Academy for undertakers offers ‘recession-proof’ job training

German trainee undertakers are being put through their paces at Europe's only "funeral school" in Münnerstadt - anything but a dying business in the fast-ageing continent.

Academy for undertakers offers 'recession-proof' job training
Photo: DPA

The training course at this north Bavarian town lasts three years, involving both schooling and on-the-job practical apprenticeships.

In addition to learning how to dig a grave, students at the Theo Remmertz Academy are taught how to deal with grieving families, how to properly cement a vault, how to prepare bodies for the funeral, and even how to write out death notices.

“We often have foreigners contacting us. We’ve even had groups from China and Russia looking into our methods of training,” said Rosina Eckert, who heads the school’s administrative centre.

“Some people wondered how I got into this,” says 26-year-old Lisa Magera as she works up a sweat digging a grave from the frozen earth in the school’s mock cemetery.

“Before I worked as an assistant nurse,” says Magera, one of 525 apprentices at the school which bills itself as the only one of its kind in Europe.

“When someone died, I was always keen to see what the funeral parlour people did when they came to pick up the corpse. I found it interesting,” she added.

Next to the mock grave she is digging lies a grey marble headstone to honour the memory of one “August Weisheit, 1878-1961, beloved husband and dear father.” But there are no flowers and no body for this make-believe burial.

Lara Escher, a 20-year-old, finds the whole experience uplifting.

“I wanted to do something involving people rather than just sitting all day long in an office,” she said.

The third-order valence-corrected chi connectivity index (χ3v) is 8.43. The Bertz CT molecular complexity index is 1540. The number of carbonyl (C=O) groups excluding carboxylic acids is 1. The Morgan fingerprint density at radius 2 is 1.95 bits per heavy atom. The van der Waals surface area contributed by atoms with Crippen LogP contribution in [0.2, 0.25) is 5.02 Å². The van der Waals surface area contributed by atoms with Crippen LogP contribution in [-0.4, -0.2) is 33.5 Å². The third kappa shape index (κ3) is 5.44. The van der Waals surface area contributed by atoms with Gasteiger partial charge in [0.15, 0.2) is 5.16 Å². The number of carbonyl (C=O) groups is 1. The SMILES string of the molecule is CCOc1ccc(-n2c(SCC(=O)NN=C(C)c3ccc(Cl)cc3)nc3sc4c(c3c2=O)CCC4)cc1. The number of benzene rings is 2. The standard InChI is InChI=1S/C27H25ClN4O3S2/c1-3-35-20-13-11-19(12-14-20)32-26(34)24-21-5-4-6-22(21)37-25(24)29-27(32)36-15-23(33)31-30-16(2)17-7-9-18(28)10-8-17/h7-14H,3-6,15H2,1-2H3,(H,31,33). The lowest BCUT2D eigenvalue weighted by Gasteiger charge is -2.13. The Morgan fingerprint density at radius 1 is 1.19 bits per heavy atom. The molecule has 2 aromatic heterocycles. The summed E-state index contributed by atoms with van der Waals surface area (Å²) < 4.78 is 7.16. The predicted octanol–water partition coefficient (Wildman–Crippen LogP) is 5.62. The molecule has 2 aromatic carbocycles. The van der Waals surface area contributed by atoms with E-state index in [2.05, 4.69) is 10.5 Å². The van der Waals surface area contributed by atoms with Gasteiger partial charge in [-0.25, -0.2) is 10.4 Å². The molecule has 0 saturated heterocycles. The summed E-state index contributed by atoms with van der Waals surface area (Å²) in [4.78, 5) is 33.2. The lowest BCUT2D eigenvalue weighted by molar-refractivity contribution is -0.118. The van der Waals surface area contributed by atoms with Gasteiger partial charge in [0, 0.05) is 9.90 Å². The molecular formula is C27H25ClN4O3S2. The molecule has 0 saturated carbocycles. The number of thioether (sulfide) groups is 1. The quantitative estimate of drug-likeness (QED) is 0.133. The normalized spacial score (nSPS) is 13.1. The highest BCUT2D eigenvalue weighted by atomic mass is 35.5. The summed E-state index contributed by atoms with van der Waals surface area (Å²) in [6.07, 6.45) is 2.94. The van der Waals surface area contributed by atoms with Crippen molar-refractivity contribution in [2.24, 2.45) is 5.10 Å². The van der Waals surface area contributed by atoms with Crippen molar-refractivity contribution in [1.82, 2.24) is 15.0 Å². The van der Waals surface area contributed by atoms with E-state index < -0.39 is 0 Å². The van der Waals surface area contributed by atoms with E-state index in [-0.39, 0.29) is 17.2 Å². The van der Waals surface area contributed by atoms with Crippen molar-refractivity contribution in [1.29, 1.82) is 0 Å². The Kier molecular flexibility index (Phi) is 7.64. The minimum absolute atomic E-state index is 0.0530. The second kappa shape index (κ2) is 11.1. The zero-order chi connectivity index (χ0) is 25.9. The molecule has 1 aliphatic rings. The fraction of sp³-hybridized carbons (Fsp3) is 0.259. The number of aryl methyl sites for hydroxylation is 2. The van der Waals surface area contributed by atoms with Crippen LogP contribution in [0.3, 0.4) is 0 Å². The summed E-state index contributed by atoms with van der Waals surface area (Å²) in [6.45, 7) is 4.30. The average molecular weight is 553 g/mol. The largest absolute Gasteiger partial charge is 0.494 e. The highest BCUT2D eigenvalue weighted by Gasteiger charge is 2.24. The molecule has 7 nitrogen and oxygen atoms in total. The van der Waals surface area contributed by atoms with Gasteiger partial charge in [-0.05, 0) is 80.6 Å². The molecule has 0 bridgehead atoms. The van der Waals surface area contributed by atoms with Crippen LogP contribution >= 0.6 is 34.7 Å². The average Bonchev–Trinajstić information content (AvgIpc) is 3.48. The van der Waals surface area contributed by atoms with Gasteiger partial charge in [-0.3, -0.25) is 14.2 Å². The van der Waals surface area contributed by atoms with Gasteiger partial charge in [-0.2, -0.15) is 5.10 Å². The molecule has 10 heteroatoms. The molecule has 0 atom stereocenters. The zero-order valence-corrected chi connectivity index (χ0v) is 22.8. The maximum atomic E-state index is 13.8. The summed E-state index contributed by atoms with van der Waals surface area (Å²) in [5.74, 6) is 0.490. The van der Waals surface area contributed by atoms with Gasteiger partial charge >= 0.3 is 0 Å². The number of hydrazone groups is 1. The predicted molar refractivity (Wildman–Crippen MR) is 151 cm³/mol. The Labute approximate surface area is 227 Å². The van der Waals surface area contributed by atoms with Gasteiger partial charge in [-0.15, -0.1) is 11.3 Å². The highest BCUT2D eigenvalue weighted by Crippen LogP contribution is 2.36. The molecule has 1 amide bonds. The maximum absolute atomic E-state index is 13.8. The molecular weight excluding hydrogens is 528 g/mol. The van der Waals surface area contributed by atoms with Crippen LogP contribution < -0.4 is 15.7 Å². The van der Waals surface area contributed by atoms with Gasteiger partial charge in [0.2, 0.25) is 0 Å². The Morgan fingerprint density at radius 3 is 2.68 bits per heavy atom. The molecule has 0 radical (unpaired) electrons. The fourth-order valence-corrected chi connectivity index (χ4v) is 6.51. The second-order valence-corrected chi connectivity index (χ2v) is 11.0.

Trainer Wilhelm Lautenbach, who travels to teach here from his northern home town of Hannover, acknowledges that the trade used to be one that got handed down from father to son.

His own firm was set up in 1896 and he hopes his son, Malte, will one day take over.

“But changes are taking place” and more and more people from different backgrounds are drawn to this near recession-proof job, he says.

Funeral costs in Germany vary greatly, but a consumer association has calculated that the average price of dying lies between €2,000 and €5,000.

According to official German statistics, there were 8.1 births per 1,000 people compared to 10.4 deaths per 1,000 in 2009, a “greying” trend shared by most other European countries.

Death “is more and more talked about. And one spends ever more time thinking of the fact that there’s death after life,” says Lautenbach.

“The most difficult thing in this job is satisfying the dead person’s relatives. But that’s also what makes it most interesting,” says 24-year-old Christian Richter as he hammers metal handles into a coffin.